By Robert BenzieQueen’s Park Bureau Chief
Tue., June 16, 2020timer2 min. read
Most Ontario motorists should save $150 in annual auto insurance premiums due to the COVID-19 pandemic, according to a confidential government document obtained by the Star.
The internal briefing note to Finance Minister Rod Phillips from the Financial Services Regulatory Authority of Ontario (FSRA), an independent regulator, calculates that insurance companies should be passing along $685 million in reductions.
“As a result of the COVID-19 disruption and related emergency declaration under the Emergency Management and Civil Protection Act, Ontario drivers have reduced their vehicle usage, resulting in fewer vehicles on Ontario roads and fewer collisions,” said the note dated Monday.
“This will reduce insurer costs and calls into question whether rates approved based on different cost assumptions remain just and reasonable,” the regulator said.
“Ontario insurers reported in May that the total financial relief provided or promised is $685 million, which is 4.9 per cent of the total annual premium Ontario drivers pay for auto insurance,” it continued.
“Approximately 70 per cent, or 4.6 million policyholders, are receiving some form of relief with average savings of $150.”
In an email to the Star, Phillips said he was “pleased to report that FSRA has informed me that $685 million in relief will be provided to Ontario drivers.”
“Since COVID-19 started, our government has been keeping a close watch to make sure insurance companies are treating the people of Ontario fairly during this unprecedented time,” the treasurer said.
“My message to insurance companies has been clear from the beginning: you should provide relief that reflects the financial hardships your customers are facing because of COVID-19.”
Earlier this spring, the Insurance Bureau of Canada, the organization representing the major insurers, estimated the industry would provide $600 million in savings across the country.
Still, the regulatory authority, which last year replaced the old Financial Services Commission of Ontario and the Deposit Insurance Corp. of Ontario, warned that “more relief may be appropriate.”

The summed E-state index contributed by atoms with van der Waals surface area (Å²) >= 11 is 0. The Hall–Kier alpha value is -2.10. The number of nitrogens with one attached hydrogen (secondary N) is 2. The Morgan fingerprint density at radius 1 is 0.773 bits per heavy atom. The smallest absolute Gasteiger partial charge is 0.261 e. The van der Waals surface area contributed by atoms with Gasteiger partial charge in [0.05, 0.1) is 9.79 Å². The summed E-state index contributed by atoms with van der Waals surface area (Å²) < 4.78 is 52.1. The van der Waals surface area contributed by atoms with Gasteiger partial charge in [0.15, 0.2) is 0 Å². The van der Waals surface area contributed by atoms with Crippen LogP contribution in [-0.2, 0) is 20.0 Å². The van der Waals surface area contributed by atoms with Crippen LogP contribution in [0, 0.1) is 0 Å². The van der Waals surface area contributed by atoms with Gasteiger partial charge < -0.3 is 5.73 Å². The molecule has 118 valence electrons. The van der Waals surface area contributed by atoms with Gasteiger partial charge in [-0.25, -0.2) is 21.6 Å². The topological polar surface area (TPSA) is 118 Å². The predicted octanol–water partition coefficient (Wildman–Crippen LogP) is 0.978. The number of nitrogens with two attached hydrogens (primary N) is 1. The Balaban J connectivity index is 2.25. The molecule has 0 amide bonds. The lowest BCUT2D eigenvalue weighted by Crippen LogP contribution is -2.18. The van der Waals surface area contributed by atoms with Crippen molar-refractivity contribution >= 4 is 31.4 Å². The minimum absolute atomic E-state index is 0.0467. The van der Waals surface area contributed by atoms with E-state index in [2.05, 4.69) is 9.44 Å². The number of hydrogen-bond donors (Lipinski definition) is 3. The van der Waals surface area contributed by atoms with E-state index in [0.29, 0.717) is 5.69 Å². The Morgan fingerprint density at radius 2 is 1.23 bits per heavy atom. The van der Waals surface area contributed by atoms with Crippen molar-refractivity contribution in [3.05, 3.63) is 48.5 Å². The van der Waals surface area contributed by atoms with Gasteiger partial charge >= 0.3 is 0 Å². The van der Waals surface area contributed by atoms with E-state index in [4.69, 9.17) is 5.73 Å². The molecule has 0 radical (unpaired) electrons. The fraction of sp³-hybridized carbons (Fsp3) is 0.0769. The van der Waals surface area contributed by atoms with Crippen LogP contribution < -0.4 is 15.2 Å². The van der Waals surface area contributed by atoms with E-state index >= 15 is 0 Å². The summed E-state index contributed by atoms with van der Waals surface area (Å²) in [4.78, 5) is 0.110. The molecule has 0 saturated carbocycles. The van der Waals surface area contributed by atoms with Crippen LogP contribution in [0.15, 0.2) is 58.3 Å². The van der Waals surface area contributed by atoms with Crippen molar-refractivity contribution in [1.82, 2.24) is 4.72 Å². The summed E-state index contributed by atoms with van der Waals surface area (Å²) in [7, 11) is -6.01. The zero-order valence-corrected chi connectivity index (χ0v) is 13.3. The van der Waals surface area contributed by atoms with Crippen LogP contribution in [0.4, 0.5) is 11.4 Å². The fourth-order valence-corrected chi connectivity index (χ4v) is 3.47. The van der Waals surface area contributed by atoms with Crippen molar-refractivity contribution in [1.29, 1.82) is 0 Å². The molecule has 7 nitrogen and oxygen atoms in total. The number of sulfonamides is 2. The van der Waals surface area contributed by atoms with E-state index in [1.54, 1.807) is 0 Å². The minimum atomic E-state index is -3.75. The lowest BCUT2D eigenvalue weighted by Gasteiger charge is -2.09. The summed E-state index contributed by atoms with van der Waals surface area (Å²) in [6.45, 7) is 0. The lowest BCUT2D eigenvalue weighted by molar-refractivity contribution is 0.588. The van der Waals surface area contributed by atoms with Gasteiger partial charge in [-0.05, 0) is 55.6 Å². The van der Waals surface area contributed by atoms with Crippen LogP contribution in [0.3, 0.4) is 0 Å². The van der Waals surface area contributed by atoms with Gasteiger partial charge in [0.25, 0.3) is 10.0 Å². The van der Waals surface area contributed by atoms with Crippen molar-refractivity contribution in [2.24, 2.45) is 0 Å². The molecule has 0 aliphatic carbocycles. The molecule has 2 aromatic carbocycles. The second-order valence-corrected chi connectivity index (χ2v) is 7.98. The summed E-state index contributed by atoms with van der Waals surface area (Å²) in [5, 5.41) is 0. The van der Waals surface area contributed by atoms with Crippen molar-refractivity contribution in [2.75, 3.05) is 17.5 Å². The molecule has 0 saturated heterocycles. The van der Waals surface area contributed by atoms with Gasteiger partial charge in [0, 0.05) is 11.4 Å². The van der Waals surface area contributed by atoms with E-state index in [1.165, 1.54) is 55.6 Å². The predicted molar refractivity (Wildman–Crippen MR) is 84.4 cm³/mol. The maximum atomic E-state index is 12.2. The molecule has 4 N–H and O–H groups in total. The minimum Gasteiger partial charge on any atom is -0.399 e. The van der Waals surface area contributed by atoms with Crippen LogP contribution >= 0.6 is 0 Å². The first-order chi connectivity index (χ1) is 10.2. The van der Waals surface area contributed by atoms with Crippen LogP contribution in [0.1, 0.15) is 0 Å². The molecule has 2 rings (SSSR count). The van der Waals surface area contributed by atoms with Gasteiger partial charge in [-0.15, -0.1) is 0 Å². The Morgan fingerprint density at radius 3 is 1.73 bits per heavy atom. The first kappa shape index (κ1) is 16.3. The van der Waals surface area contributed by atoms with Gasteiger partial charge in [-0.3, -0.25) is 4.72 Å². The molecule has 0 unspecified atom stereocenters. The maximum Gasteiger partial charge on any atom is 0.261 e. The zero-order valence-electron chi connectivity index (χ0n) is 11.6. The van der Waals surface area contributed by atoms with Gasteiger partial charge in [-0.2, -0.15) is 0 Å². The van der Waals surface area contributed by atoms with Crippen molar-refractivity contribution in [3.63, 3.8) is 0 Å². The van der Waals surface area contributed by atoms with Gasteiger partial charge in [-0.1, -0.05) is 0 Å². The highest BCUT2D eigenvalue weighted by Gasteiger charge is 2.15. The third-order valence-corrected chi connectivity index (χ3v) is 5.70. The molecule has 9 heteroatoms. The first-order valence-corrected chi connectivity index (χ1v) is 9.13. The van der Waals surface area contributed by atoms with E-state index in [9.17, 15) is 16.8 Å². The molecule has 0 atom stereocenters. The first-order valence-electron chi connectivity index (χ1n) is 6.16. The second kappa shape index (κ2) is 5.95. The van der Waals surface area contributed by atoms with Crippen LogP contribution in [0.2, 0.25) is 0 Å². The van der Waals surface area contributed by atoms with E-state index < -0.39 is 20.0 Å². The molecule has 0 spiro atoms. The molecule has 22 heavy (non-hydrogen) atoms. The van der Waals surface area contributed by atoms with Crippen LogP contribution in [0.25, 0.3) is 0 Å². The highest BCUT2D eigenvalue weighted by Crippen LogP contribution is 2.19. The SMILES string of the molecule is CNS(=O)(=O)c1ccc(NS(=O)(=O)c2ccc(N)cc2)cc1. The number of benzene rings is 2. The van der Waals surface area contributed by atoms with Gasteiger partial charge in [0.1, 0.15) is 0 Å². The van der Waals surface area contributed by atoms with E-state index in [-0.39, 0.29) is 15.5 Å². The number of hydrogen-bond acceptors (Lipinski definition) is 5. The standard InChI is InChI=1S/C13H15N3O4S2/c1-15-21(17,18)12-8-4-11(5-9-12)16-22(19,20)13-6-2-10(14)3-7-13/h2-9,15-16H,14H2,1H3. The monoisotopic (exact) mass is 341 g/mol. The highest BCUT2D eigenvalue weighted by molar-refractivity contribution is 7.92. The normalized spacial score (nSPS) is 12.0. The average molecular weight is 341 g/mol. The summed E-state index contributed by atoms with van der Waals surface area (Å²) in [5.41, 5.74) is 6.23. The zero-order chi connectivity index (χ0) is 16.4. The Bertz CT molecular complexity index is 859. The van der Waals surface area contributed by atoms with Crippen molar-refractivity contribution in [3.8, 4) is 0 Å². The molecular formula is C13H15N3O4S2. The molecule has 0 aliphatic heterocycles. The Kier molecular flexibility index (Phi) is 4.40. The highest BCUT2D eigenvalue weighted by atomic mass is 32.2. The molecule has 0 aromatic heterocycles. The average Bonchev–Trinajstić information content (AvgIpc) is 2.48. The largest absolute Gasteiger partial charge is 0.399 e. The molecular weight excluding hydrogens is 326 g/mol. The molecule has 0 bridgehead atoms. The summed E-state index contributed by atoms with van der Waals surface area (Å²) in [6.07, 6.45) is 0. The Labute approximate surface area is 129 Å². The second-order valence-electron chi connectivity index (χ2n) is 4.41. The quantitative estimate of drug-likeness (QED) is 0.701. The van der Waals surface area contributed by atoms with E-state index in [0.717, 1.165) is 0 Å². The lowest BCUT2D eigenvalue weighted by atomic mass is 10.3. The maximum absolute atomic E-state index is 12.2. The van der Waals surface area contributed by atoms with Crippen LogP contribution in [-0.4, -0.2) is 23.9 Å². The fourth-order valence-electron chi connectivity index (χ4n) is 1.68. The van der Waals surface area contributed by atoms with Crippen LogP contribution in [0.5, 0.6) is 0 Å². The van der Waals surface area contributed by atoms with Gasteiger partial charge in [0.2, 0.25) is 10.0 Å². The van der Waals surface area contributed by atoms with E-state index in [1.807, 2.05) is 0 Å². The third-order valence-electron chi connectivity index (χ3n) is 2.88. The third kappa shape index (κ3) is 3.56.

“FSRA will continue to actively engage with auto insurers, monitor the market and use our regulatory authority to help ensure Ontario drivers are treated fairly,” it said, adding the regulator is “not convinced every company is doing their part.”
“We have been hearing from drivers that they feel let down by certain companies and the minister is planning to follow up with those CEO’s directly.”
In April, Phillips eliminated a hurdle in the provincial Insurance Act that insurance companies said prevented them from offering rebates to Ontario drivers during the pandemic.
The internal briefing note calculated that $275 million of the $685 million in savings is because of that decision.
“On April 15, FSRA provided guidance to insurers to support such rebate programs and to facilitate premium reductions and other pathways to consumer relief,” it said.
Ontario has been in a state of emergency since March 17, forcing millions of people to work from home.
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The pandemic has cost some 1.15 million Ontarians their jobs with 403,000 jobs lost in March, 689,000 in April, and 65,000 last month.
That has led to fewer people on the roads and a reduction in auto accidents and insurance claims.
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